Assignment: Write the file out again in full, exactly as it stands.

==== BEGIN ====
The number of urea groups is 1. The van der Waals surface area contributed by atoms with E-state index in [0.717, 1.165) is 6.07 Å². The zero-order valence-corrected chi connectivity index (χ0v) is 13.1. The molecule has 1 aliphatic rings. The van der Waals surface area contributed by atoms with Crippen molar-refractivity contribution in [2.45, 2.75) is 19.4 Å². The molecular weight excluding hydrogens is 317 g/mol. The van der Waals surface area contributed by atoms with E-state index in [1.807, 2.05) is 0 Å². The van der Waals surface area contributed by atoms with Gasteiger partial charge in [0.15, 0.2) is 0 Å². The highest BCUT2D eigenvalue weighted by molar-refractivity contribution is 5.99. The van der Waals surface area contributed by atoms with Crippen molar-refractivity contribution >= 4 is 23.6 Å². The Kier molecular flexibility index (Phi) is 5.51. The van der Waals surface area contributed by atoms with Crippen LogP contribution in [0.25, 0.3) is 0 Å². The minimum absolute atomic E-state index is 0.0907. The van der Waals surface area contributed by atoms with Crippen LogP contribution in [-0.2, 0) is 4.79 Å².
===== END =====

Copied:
The number of urea groups is 1. The van der Waals surface area contributed by atoms with E-state index in [0.717, 1.165) is 6.07 Å². The zero-order valence-corrected chi connectivity index (χ0v) is 13.1. The molecule has 1 aliphatic rings. The van der Waals surface area contributed by atoms with Crippen molar-refractivity contribution in [2.45, 2.75) is 19.4 Å². The molecular weight excluding hydrogens is 317 g/mol. The van der Waals surface area contributed by atoms with E-state index in [1.807, 2.05) is 0 Å². The van der Waals surface area contributed by atoms with Gasteiger partial charge in [0.15, 0.2) is 0 Å². The highest BCUT2D eigenvalue weighted by molar-refractivity contribution is 5.99. The van der Waals surface area contributed by atoms with Crippen molar-refractivity contribution >= 4 is 23.6 Å². The Kier molecular flexibility index (Phi) is 5.51. The van der Waals surface area contributed by atoms with Crippen LogP contribution in [0.25, 0.3) is 0 Å². The minimum absolute atomic E-state index is 0.0907. The van der Waals surface area contributed by atoms with Crippen LogP contribution in [-0.2, 0) is 4.79 Å².